Albert John Cooper the third was born to Albert and Alice Cooper of 48 William Street, Norwich on the 16th of June 1933. Like all new born babies for those first few moments in his new world he started turning blue, until rushes of air cleared Albert’s throat for the first time in many, however, the blues had remained.
So began the long and eventful life of Albert Cooper, Norwich’s very own Man in Black who’s been singing the blues since 1942. Albert lives below us in the old Co-op warehouse. He’s a Norwich original with a tale or ten to tell, is still gigging at the age of 81 and remains in fine voice. Long may he continue.
Norwich has a rich musical heritage to suit all tastes from high brow to arty-farty, symphonic to solo, electric to unplugged and everything in between. Albert is a wonderful part of this tradition and if you happen to be in town tomorrow evening, pop along to the Rumsey Wells Pub in St Andrews Street to catch the local legend and his blues and boogie band.
Down the years, we’ve been remarkably blessed with engaging, generous, fascinating and wacky neighbours. Until recently we shared a Weaver’s Cottage with the modest and unassuming Anjali Joseph who has written two internationally acclaimed novels and lectured in English Literature at the Sorbonne. And there was dear old Colin with his signature horn-rimmed glasses who bought my house and all its contents in Walthamstow, lock, stock and barrel. His kindness eased our passage to paradise and when we got there, we found ourselves sharing a garden with Beril and Vadim…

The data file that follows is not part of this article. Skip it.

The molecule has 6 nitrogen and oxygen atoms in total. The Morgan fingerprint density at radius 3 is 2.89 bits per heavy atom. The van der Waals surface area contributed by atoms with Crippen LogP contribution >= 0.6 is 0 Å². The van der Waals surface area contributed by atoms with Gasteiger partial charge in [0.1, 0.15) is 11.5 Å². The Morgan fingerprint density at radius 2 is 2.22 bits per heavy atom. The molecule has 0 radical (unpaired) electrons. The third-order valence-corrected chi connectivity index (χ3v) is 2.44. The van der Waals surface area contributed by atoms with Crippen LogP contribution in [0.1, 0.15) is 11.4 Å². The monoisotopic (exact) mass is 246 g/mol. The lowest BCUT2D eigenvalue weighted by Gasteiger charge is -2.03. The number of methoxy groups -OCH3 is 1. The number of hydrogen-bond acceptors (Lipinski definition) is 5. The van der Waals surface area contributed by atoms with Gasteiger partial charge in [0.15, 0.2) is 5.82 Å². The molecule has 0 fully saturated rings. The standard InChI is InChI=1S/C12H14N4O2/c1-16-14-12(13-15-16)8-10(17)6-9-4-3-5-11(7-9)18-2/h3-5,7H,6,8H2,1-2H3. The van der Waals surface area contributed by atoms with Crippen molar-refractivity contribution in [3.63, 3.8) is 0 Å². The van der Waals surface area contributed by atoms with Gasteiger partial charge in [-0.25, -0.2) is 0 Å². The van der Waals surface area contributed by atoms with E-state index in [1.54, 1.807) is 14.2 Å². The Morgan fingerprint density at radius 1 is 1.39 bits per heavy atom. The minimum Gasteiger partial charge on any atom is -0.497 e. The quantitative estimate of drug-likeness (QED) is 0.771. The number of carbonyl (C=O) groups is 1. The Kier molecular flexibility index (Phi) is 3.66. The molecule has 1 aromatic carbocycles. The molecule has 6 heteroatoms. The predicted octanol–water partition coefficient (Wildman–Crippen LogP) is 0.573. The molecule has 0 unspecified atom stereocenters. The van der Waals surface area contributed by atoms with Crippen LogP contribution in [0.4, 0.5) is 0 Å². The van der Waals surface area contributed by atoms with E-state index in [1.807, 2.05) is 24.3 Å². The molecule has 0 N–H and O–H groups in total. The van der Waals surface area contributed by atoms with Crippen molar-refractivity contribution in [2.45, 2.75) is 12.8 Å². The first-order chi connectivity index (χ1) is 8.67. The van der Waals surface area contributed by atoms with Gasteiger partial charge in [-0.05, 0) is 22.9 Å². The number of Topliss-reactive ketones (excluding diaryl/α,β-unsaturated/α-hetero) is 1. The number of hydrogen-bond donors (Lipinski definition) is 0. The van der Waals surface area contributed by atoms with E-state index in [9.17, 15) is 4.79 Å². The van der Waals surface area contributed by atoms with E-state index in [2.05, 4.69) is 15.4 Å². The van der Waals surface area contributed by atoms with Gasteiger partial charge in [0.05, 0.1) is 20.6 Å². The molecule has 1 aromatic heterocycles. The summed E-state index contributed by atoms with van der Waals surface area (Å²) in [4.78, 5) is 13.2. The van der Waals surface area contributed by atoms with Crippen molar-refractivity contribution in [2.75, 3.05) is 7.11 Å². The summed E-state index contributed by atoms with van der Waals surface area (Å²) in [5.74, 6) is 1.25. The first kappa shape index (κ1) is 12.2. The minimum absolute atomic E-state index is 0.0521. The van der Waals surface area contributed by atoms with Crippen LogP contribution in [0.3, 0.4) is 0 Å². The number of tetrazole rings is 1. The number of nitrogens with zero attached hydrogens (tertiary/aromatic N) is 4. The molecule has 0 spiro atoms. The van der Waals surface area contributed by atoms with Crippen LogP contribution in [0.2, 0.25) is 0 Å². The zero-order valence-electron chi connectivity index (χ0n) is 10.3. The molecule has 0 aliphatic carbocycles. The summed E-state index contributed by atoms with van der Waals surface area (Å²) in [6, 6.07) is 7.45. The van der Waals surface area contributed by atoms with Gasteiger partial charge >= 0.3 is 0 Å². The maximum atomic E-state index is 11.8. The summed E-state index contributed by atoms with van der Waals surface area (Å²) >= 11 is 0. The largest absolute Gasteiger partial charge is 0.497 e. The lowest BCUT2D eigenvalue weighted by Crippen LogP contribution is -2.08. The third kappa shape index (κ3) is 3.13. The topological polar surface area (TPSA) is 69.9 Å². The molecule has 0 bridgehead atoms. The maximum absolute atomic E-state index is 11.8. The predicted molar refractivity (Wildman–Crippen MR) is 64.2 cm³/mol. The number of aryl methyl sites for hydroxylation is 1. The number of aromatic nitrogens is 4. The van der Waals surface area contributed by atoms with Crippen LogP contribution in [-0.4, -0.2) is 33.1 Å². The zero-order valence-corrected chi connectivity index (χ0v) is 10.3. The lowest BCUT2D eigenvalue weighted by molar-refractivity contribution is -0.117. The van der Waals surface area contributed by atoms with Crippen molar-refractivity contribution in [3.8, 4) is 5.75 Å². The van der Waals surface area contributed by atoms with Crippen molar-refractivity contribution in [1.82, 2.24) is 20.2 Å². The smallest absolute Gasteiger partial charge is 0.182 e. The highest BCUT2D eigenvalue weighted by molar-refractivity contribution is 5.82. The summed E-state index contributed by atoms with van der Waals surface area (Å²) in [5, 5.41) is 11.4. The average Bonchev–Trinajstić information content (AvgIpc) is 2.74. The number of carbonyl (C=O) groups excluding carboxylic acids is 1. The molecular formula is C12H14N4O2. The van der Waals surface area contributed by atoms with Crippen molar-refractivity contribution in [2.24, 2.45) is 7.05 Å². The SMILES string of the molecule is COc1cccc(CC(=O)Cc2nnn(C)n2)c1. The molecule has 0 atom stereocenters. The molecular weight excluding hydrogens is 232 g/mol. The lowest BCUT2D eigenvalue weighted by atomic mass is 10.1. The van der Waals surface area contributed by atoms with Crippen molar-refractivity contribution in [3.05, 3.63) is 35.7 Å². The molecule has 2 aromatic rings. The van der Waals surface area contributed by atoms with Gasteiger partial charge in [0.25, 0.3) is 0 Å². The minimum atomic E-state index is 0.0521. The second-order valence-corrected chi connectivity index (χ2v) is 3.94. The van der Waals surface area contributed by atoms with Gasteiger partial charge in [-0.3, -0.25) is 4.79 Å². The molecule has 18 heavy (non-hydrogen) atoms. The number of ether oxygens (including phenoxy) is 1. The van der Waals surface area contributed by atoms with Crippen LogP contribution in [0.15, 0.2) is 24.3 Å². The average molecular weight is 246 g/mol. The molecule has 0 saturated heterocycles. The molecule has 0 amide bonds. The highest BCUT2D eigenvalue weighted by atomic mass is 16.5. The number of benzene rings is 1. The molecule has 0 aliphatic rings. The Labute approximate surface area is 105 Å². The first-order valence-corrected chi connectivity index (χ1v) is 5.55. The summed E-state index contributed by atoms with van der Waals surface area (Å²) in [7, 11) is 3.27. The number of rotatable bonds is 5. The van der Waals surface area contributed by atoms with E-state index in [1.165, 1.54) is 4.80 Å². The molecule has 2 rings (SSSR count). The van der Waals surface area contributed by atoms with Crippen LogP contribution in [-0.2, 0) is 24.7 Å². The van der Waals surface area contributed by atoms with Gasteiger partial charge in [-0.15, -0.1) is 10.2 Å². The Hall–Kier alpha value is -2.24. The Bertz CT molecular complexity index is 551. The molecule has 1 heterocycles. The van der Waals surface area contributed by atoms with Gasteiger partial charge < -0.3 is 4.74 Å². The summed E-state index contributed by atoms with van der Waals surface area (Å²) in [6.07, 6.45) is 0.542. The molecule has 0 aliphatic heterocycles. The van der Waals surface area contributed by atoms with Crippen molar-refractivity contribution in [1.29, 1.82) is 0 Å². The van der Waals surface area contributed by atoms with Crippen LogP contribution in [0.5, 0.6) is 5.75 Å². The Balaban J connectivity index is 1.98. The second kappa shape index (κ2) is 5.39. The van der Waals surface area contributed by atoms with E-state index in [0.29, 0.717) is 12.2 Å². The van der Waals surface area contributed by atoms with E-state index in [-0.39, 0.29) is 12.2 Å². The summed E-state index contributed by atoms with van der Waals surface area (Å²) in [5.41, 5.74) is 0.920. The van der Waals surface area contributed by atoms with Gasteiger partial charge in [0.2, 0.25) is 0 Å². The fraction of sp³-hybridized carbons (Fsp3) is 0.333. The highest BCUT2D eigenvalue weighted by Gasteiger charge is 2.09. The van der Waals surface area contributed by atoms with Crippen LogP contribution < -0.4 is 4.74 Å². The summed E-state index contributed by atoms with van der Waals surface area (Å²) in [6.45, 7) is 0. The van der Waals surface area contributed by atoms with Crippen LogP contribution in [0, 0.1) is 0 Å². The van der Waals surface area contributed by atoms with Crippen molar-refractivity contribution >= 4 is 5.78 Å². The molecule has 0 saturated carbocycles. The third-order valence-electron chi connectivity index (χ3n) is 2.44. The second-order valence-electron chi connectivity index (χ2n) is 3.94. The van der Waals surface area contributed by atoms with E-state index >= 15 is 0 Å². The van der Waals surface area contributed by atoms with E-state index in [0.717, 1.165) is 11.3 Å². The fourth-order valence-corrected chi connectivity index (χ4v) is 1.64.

…a maverick and un-wed Turkish couple who had escaped the conformity of Ankara to join us in the garden of sin. As soon as the sun went down, the stage was set for our regular Bacchanalia. Liam would fire up the tea lights hanging from the branches of the olive tree and Vadim would crack open the rakı. Vadim was a committed party animal, a portly, rosy-cheeked percussionist in his late fifties, obsessed with drums and wedded to his growing collection of traditional Turkish tombak. Beril was a good decade younger than her rhythm and blues man and bore more than a passing resemblance to Kate Bush in her Home Counties years. She tolerated Vadim’s banging with good grace but preferred the gloomy Gallic romanticism of Charles Aznavour to the guitar riffs of Santana. She also had a volcanic temper and a fuse the length of a Swan Vesta.